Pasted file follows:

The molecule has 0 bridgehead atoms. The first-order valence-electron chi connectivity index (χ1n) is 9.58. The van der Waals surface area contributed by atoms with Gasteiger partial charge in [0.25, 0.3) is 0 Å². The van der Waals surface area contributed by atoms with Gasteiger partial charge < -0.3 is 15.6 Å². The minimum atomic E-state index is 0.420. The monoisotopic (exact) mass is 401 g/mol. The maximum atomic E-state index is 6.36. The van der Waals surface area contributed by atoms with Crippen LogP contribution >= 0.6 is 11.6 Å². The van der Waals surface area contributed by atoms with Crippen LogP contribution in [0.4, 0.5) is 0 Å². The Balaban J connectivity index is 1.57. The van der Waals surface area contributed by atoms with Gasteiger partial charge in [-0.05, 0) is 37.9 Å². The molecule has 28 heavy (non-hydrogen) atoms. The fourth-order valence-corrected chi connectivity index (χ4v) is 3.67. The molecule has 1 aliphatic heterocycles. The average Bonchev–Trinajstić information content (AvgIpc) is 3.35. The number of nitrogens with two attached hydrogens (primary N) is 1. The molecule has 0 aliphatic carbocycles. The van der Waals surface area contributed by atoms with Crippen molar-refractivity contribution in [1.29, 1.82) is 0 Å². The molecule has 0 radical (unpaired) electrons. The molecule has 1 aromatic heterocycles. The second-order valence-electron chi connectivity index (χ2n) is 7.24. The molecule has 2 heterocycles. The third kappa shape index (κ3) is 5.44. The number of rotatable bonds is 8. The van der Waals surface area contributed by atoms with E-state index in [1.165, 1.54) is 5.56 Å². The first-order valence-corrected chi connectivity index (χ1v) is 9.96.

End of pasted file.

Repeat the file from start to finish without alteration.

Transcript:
The molecule has 0 bridgehead atoms. The first-order valence-electron chi connectivity index (χ1n) is 9.58. The van der Waals surface area contributed by atoms with Gasteiger partial charge in [0.25, 0.3) is 0 Å². The van der Waals surface area contributed by atoms with Gasteiger partial charge < -0.3 is 15.6 Å². The minimum atomic E-state index is 0.420. The monoisotopic (exact) mass is 401 g/mol. The maximum atomic E-state index is 6.36. The van der Waals surface area contributed by atoms with Crippen LogP contribution >= 0.6 is 11.6 Å². The van der Waals surface area contributed by atoms with Crippen LogP contribution in [0.4, 0.5) is 0 Å². The Balaban J connectivity index is 1.57. The van der Waals surface area contributed by atoms with Gasteiger partial charge in [-0.05, 0) is 37.9 Å². The molecule has 28 heavy (non-hydrogen) atoms. The fourth-order valence-corrected chi connectivity index (χ4v) is 3.67. The molecule has 1 aliphatic heterocycles. The average Bonchev–Trinajstić information content (AvgIpc) is 3.35. The number of nitrogens with two attached hydrogens (primary N) is 1. The molecule has 0 aliphatic carbocycles. The van der Waals surface area contributed by atoms with Crippen molar-refractivity contribution in [1.29, 1.82) is 0 Å². The molecule has 0 radical (unpaired) electrons. The molecule has 1 aromatic heterocycles. The second-order valence-electron chi connectivity index (χ2n) is 7.24. The molecule has 2 heterocycles. The third kappa shape index (κ3) is 5.44. The number of rotatable bonds is 8. The van der Waals surface area contributed by atoms with E-state index in [1.165, 1.54) is 5.56 Å². The first-order valence-corrected chi connectivity index (χ1v) is 9.96.